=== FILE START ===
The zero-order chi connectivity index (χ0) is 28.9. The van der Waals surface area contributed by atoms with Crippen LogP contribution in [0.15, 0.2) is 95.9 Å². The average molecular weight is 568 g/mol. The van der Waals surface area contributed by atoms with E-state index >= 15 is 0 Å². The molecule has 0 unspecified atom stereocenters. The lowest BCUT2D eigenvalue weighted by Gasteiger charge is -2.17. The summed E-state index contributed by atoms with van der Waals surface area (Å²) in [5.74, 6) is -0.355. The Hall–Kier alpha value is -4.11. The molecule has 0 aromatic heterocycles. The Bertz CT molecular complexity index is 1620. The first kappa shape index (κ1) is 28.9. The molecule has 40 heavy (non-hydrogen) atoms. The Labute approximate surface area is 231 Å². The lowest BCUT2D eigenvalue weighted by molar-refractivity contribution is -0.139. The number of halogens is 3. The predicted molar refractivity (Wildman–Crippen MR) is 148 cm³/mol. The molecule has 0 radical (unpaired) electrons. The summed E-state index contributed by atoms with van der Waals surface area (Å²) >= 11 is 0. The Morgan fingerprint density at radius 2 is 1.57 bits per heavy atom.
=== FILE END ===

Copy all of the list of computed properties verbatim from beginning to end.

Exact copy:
The zero-order chi connectivity index (χ0) is 28.9. The van der Waals surface area contributed by atoms with Crippen LogP contribution in [0.15, 0.2) is 95.9 Å². The average molecular weight is 568 g/mol. The van der Waals surface area contributed by atoms with E-state index >= 15 is 0 Å². The molecule has 0 unspecified atom stereocenters. The lowest BCUT2D eigenvalue weighted by Gasteiger charge is -2.17. The summed E-state index contributed by atoms with van der Waals surface area (Å²) in [5.74, 6) is -0.355. The Hall–Kier alpha value is -4.11. The molecule has 0 aromatic heterocycles. The Bertz CT molecular complexity index is 1620. The first kappa shape index (κ1) is 28.9. The molecule has 40 heavy (non-hydrogen) atoms. The Labute approximate surface area is 231 Å². The lowest BCUT2D eigenvalue weighted by molar-refractivity contribution is -0.139. The number of halogens is 3. The predicted molar refractivity (Wildman–Crippen MR) is 148 cm³/mol. The molecule has 0 radical (unpaired) electrons. The summed E-state index contributed by atoms with van der Waals surface area (Å²) >= 11 is 0. The Morgan fingerprint density at radius 2 is 1.57 bits per heavy atom.